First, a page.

Love Song 3

Thursday morning at a gas station on I-40 near Tucumcari, New Mexico:

“You quit touchin’ that stuff afore I knock you right out that door” the fat man in shorts, knee socks, and sandals says to the boy who looks down, down at whatever is down inside, that meets whatever is down on the floor where it is quiet for a moment..

where he paints in secret swirls, with imagined colors, circles on the dirty linoleum, a dusty mandala- intricate shapes of conjured dreams, where he is absorbed for while in the width and whorls of the soundlessness behind words, the protection of quiet. For a moment, a minute perhaps, the boy is without a name and the wheel on the floor is the fiery wheel of a chariot, and he breathes as it spins in emerald rainbows.

There is no fat man. There are no chains.

“This is my body, broken for you..”

“Get yer ass out to the car, boy”

“Do this remembrance of me..”

David Weber, 2010

Love Song 2

Suffering is not a thing

belonging out there,

but encroaching


where it should

not be, no.

It is.

It is in the wondering

and the waiting for words which

will wound no matter

how softly they are spoken.

It is in the scream of a wildebeest

as a lion tears mortally into its flesh.

It is in the million year death of a star

and in the unrequited song of the cicada.

It is in the knowledge, growing louder,

that there will be a last breath,

a final light.

It is.

That it is.

Ehyeh asher ehyeh

אהיה אשר אהיה

Love Song 1

If I speak with tongues of men…and of angels...(1 Corinthians 13)

And if I speak quietly, in languages beyond words,

You will hear, perhaps, the thunder of African hoofbeats.

And if I listen,

to you, I can

(and often do, behind what you say)

hear the sounds of Saharan winds.

Together, sing now.

And the butterflies

the clouds and

the sunflowers will gather

on rocky hillsides

and hear our songs,

world without end..


Two thoughts, attached at the hip..


It seems..

no, not ‘seems’- is..

It is that I am more ready, more wanting at 60

than I was at 10

to see

the sun rise

a pelican dive

a mountain

an ocean

a hummingbird zoom

the moon- harvest, blue, waning, or full.

It is true, at 10:

that there was more to imagine

than there was to remember.

But I only know that because I’m 60 now,

and it is easier to imagine what I missed seeing

than it is to remember what I did see,

even though I know what I saw then

is (yes, is) why

I can imagine so easily,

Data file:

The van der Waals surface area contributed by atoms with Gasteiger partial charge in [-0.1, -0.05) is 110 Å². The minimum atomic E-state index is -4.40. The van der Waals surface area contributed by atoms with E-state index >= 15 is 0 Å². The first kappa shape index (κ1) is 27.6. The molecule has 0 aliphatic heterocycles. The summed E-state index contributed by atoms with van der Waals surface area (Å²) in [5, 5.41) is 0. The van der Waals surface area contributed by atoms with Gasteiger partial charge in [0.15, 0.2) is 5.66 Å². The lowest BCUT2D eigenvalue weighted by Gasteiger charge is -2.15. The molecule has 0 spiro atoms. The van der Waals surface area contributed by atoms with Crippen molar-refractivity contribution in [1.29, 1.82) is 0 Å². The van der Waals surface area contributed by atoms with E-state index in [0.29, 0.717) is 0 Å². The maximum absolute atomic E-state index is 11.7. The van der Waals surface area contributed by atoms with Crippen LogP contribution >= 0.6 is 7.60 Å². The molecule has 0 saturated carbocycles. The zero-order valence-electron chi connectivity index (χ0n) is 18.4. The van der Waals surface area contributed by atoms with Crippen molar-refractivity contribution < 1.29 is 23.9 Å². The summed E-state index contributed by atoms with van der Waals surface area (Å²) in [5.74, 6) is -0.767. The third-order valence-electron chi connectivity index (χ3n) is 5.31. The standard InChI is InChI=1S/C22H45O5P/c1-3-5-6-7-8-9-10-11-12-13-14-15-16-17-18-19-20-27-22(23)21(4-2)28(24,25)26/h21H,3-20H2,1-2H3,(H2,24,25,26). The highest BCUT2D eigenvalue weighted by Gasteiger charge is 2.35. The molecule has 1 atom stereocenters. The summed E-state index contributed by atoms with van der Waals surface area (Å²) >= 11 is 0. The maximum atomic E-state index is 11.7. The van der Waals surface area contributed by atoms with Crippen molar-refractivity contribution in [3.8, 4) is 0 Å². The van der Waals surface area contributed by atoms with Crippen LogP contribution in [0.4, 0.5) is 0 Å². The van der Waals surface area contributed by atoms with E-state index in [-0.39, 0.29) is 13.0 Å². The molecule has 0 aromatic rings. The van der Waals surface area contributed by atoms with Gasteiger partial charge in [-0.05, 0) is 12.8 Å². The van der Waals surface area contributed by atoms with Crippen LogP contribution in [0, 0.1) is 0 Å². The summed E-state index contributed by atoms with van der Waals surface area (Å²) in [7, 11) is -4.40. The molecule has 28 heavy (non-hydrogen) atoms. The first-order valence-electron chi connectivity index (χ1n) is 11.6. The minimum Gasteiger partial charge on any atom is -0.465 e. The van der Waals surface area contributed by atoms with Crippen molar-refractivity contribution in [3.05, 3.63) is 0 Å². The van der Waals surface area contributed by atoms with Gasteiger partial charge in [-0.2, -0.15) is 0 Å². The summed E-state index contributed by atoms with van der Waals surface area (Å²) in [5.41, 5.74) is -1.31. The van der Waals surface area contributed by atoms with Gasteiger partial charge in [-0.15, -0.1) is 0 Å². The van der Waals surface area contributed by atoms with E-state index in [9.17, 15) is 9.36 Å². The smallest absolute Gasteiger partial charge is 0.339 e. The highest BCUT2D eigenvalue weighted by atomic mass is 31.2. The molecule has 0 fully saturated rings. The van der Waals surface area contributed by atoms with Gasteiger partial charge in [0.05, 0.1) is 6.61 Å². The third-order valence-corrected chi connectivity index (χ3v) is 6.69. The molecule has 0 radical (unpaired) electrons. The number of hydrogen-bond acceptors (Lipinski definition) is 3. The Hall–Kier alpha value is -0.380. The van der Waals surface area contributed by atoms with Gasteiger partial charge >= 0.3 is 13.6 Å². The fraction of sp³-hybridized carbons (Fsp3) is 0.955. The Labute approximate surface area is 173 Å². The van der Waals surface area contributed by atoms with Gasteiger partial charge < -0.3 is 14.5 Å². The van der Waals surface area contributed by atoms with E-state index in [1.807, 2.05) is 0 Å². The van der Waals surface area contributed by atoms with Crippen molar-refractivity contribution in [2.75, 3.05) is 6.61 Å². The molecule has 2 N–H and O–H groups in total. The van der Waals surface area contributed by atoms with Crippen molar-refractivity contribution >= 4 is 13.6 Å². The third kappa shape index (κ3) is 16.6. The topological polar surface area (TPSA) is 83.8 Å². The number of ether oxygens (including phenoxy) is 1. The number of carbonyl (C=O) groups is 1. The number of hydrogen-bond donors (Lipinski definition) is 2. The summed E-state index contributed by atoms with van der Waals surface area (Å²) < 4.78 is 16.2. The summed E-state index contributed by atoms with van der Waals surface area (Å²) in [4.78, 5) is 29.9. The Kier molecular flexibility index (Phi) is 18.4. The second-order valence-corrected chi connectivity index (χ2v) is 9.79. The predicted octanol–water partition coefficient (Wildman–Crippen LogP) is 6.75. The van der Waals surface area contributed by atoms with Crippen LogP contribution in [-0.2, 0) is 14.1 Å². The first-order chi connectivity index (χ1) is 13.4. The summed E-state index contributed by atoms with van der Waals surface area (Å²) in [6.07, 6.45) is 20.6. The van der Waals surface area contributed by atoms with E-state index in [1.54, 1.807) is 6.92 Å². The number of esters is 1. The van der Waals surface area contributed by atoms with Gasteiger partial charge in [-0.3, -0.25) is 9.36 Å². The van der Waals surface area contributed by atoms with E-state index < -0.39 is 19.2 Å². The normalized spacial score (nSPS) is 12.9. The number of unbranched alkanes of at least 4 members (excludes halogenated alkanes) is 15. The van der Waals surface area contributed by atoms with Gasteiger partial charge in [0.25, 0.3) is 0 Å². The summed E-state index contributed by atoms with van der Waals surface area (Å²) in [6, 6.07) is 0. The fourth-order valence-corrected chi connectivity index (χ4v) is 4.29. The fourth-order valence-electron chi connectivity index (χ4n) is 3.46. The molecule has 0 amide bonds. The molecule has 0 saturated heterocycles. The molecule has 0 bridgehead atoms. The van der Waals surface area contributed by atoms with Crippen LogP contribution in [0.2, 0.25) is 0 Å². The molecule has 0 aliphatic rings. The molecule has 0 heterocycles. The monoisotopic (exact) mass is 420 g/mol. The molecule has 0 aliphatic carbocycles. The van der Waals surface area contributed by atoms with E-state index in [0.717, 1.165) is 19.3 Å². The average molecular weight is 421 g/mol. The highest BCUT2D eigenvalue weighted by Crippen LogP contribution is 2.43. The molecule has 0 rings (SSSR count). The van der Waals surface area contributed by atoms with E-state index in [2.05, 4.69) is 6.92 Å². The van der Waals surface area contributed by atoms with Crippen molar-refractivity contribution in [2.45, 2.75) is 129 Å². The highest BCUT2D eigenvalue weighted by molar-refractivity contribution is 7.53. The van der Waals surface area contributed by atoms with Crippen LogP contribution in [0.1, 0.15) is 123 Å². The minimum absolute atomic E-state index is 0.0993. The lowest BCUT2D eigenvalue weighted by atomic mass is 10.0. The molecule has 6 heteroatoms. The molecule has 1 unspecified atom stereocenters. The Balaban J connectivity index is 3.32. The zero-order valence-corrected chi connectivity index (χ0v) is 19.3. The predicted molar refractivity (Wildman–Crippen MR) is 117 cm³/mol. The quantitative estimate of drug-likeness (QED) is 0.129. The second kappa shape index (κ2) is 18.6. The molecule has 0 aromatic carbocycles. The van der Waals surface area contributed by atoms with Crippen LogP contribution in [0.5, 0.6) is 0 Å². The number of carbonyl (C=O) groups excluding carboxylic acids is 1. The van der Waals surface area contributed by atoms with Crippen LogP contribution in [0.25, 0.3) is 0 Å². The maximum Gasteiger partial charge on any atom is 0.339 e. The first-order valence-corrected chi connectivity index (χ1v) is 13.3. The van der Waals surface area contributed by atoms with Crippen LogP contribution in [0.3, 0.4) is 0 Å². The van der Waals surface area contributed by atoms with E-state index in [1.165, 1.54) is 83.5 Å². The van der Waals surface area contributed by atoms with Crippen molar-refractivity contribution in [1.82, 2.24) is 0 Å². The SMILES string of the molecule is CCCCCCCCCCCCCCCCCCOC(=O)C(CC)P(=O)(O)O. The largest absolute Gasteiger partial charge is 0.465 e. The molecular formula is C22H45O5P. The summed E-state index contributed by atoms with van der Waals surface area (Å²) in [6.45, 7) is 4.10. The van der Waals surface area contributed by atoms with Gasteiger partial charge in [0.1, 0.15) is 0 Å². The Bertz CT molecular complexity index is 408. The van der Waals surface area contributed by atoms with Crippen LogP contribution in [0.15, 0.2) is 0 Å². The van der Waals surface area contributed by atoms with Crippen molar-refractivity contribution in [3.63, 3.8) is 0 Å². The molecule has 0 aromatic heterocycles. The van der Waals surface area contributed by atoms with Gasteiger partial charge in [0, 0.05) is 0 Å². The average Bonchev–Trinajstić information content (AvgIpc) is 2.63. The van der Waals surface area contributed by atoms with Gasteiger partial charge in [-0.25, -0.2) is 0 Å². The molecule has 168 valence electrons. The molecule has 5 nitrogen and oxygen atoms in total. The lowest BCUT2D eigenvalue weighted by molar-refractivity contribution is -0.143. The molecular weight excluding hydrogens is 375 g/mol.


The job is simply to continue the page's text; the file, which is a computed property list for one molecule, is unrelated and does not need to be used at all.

so very easily,

what still

is to be seen.

(David Weber 7/5/10)


I am not thankful that such peculiar circumstances existed,

but I am thankful that I have, in my brain, memories

synaptically retrievable, at will,

of the white men on the foundry floor at the Eljer plant in Salem

who had the union jobs, in metal cubicles with loud noisy fans,

and who used hand tools- grinders and buffers- and wore goggles and metal gloves.

And that it was the black men (all older, all non-union)

who pushed brooms over floors

that were clean only for moments at a time.

(David Weber 7/5/10)

by the afternoon’s early light..

Any object, intensely regarded, may be a gate of access to the incorruptible eon of the gods..” James Joyce, Ulysses

In the corner of the garage, forgotten under a tarp thrown down in 1996 to protect the boxes beneath from the rain edging its way under hail-damaged asphalt roof shakes, a box.

A box- a box filled once in the 1950s with oranges from “Sunny Florida” later sealed with now dried and flaking masking tape, forgotten..first under the tarp, before that next to a pile of lumber intended to build a never-built back porch, and before that because it was just a box that would get moved later, sometime. Maybe tomorrow.

Now, fifty years after the last orange was peeled and eaten, the move finally begins with the lifting of the tarp frozen by dust and time into the shape of a small foothill sloping gradually to the flat twelve inch high mesa of a box top. The tape cracks away in the confetti of long expired glue, and the lid is lifted.

Lifted.. and the air inside is drawn in a gentle vacuum from the cardboard tomb in which it has been sealed since Eisenhower was president, since Sputnik was a funny sounding word, since young men stifled nightmares of bodies floating in the waters off France and Bataan, since nobody had ever seen a color television. Before assassinations, long before the Bicentennial, long long before anyone knew what/who/when an Ayatollah was..

And inside, an envelope (brown, manila, creased, thick) labeled in pencil, “Edith Cross, City” with 55 cents worth of various blue and red postage stamps postmarked “Buy War Bonds, 1944.” Two little cardboard buttons around which, in a figure-8 twist, a string keeps the flap of the envelope closed, officially perhaps. Unwinding, the long-untouched string breaks, its work completed, and the envelope is gently torn just enough to lift the flap and inside..

A flag, trifolded redwhiteblue stars whitehemmed metalgrommets. The love of Edith’s life? 1944, D-Day? Edith’s father? A muddy trench in a Flanders field, sent by executors of an estate a half century ago to the younger generation for safekeeping?

The air of the envelope, older even than the air of the orange box, wafts through the stale air of the garage, over the canvas foothills, upwards toward a window rarely opened where the pale sunlight of an otherwise quiet summer afternoon spills across cardboard shadows onto an unmarked grave.

Oh, say can you see..?

David B.Weber, 2010